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Health Services to Campus: Get a Flu Shot, Please

By Caelinn Oliva | October 18, 2021

Tired of receiving all those earlier messages to get vaccinated? Well, the university has one more for you: get the flu shot.

With the approach of the flu season, the university health clinic is encouraging students and faculty to get the flu vaccine, a shot that will not only protect against getting sick but help local healthcare facilities already challenged by the COVID pandemic.

University spokeswoman Kelsey Butz said Student Health Services will be offering the first flu vaccine clinic on Tuesday, Oct. 19 from 1 p.m. to 4 p.m. in room 116 in the Campus Center. In partnership with Walgreens Pharmacy, the university is expected to deliver as many as 75 doses on a first come first serve basis.

Butz added that the university will try to set up additional flu clinics as soon as possible but lining up partners this year has been challenging because many local pharmacies are facing staff shortages as well as significant increased demand for COVID-19 vaccinations.

In the meantime, Butz encouraged students and faculty to receive the flu vaccine off campus if they miss Tuesday’s event. The flu vaccine is readily available and provided for free at pharmacies and clinics, including at least three within walking distance of campus, said Butz.

The flu season often begins as early as October and can last until May. Health care professionals are apprehensive about these coming flu months due to the double whammy effect it will create alongside the coronavirus. According to the CDC, the flu shot demonstrated a 40% to 50% reduced risk of a doctor’s risk and a 26% decrease in risk of being admitted to the hospital for flu-like symptoms.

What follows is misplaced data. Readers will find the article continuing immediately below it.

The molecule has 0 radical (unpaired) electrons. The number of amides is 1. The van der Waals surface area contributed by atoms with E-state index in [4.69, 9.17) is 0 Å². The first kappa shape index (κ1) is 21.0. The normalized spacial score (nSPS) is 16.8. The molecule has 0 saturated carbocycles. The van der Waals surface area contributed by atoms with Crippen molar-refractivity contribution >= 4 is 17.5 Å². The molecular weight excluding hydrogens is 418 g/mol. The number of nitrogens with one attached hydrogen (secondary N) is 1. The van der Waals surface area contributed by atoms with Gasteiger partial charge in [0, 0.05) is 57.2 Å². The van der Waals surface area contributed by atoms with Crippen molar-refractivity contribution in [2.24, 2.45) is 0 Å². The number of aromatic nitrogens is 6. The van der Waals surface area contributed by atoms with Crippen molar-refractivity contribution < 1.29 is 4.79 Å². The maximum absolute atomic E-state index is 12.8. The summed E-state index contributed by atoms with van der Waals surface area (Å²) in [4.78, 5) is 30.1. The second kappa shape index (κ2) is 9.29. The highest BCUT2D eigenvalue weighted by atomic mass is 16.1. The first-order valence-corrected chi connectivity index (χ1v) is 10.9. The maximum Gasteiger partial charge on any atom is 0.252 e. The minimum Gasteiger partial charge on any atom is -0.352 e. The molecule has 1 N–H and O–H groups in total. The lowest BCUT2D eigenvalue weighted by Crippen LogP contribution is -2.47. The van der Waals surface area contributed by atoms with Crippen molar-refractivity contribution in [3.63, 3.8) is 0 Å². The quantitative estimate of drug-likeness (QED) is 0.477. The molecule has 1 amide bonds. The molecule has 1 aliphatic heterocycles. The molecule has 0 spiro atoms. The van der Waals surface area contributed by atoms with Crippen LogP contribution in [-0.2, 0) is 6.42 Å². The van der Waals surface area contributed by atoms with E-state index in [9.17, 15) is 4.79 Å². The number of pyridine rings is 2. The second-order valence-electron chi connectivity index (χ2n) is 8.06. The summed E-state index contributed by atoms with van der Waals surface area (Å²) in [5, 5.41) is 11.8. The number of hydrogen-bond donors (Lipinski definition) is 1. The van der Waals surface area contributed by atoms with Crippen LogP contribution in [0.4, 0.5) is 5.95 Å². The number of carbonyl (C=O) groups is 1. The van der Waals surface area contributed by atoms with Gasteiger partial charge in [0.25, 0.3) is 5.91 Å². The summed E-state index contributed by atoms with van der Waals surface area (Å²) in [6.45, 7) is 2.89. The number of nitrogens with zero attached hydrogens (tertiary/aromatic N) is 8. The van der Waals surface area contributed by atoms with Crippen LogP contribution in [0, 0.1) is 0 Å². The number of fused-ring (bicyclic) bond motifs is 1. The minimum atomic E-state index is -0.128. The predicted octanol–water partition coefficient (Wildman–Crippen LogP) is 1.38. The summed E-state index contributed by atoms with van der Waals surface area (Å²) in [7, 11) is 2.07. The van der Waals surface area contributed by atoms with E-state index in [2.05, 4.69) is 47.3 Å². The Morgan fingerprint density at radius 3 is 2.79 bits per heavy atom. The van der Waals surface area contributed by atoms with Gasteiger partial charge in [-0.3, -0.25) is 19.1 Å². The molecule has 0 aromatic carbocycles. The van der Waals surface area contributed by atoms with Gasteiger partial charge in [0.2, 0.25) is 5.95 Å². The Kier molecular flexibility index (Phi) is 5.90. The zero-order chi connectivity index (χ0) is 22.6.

As with COVID-19, the flu is a contagious respiratory illness but one that is not caused by infection with a coronavirus but one of the many influenza viruses. Because some symptoms of flu and COVID-19 are similar, people may need to be tested to tell what virus is causing their illness, according to the CDC.

The steps the university has taken to isolate or quarantine potentially positive COVID-19 individuals on campus, along with current mask mandates and social distancing rules “could also help reduce the spread of flu” among students and faculty, said Butz. Nevertheless, dorm life, open dining, and enclosed areas like classrooms means the ability to infect others with the flu remains a risk.

The Student Health Services website offers several tips to help protect against contracting the flu ( Those steps include staying home if you are not feeling well, covering your nose and mouth when sneezing or coughing and washing your hands frequently.


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